The misconception of Buddhist suffering

The Buddha said life is suffering (dukkha). Suffering is the condition of unsatisfactoriness. Immediate pain and sadness is of course suffering. But in happiness, in avoidance of pain and sadness, we are still in the condition of suffering.

To understand this and to change one’s mindset one can end suffering or end the illusion of suffering. True “happiness” is not temporal happiness but a seemingly transcends time and space. By extension even this true happiness is illusionary. Nonetheless we must pursue it as if it is there even though it is not there.

Pluralistic Agency

The problem is not so much that we do not understand agency but rather agency is pluralistic, that at any given time there is more than one agent. The interaction of two agents is what we commonly call cooperation or by some similar terms and statements which entail two objects or things.

An example is when two people love each other or marriage. The agreement between them to act in a certain way is termed love. It is not a passive process but always entails active processes.

The discovery of Bono

I have always appreciated Bono. The matter-of-factness of the lyrics of the songs he writes with U2 are astounding. And all the more I appreciate the song Iris which now makes a lot more sense.

He says he is at peace. And this is a just another fact to go along with all other facts he has discovered.

Is/ought, descriptive/prescriptive, truth/value

Yesterday, I happened to have a conversation about Hume’s is/ought problem with someone. It was the first time I had touched on this subject with anyone even though I had read about it.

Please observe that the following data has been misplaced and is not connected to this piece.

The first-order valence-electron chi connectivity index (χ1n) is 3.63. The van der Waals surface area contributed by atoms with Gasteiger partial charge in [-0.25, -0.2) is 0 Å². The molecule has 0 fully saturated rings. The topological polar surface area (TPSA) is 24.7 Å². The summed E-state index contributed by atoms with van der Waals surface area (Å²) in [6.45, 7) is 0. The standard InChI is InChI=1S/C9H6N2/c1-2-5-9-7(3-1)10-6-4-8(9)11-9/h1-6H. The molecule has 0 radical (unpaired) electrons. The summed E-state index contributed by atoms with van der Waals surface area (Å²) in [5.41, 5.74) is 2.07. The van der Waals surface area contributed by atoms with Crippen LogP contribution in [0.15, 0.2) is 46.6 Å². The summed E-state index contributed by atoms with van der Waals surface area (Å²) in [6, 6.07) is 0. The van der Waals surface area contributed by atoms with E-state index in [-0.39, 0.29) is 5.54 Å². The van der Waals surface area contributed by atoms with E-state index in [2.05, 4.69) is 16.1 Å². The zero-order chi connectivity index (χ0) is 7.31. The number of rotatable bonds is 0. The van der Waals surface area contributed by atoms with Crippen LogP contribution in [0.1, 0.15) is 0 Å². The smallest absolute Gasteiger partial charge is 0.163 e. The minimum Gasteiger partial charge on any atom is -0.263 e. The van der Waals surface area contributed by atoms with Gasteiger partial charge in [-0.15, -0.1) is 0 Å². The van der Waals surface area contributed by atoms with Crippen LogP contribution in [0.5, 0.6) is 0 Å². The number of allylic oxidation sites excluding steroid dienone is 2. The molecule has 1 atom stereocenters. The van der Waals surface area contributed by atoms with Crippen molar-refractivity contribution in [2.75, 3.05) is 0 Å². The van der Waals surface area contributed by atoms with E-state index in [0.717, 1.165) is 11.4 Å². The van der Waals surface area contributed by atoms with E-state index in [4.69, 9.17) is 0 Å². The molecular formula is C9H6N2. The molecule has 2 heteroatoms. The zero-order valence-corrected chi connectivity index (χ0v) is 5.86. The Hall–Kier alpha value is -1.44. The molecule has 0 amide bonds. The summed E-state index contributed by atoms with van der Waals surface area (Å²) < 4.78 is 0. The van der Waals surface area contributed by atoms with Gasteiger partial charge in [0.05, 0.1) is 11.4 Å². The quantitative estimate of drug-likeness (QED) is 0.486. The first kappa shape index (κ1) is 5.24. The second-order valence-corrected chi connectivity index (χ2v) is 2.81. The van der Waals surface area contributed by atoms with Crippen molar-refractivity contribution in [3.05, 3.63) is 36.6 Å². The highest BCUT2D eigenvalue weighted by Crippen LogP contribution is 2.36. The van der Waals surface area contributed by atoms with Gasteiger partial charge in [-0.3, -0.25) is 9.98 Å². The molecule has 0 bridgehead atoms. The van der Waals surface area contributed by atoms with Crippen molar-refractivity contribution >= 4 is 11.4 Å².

What happened was that I had the construct of the problem backwards in my head — what ought to be could be derived from what is. Or did I?

I had suggested that what someone pays for a painting such as a Da Vinci is over-inflated because it’s worth is that of the cost of its material and labour. The discussion was derived from a discussion on what is truth and value.

Noticing my mistake, I thought more about it. I realized this problem is similar to the descriptive/prescriptive conundrum in linguistics.

Where as linguistics of the earlier generations were about prescription (telling what the rules of language are to be adhered to) later generations up to now is about description (telling you how language actually is used). That is, to describe is to say what it is and to prescribe is to say what it ought to be.

It also seems that this does indeed relate to truth and value. Truth is what something is thought to be. And value is what something is thought to be worth. But does it?

Is/ought is about experience and judgement of reality. Descriptive/prescriptive is about data and its interpretation. But truth and value do not seem to be a “natural” binary in the same way as the other two. Truth is usually discussed with false or falsity of facts or reality. And value is usually discussed with subjectivity and objectivity. Their domains are different. This is an uneasy relationship and perhaps should not be discussed together.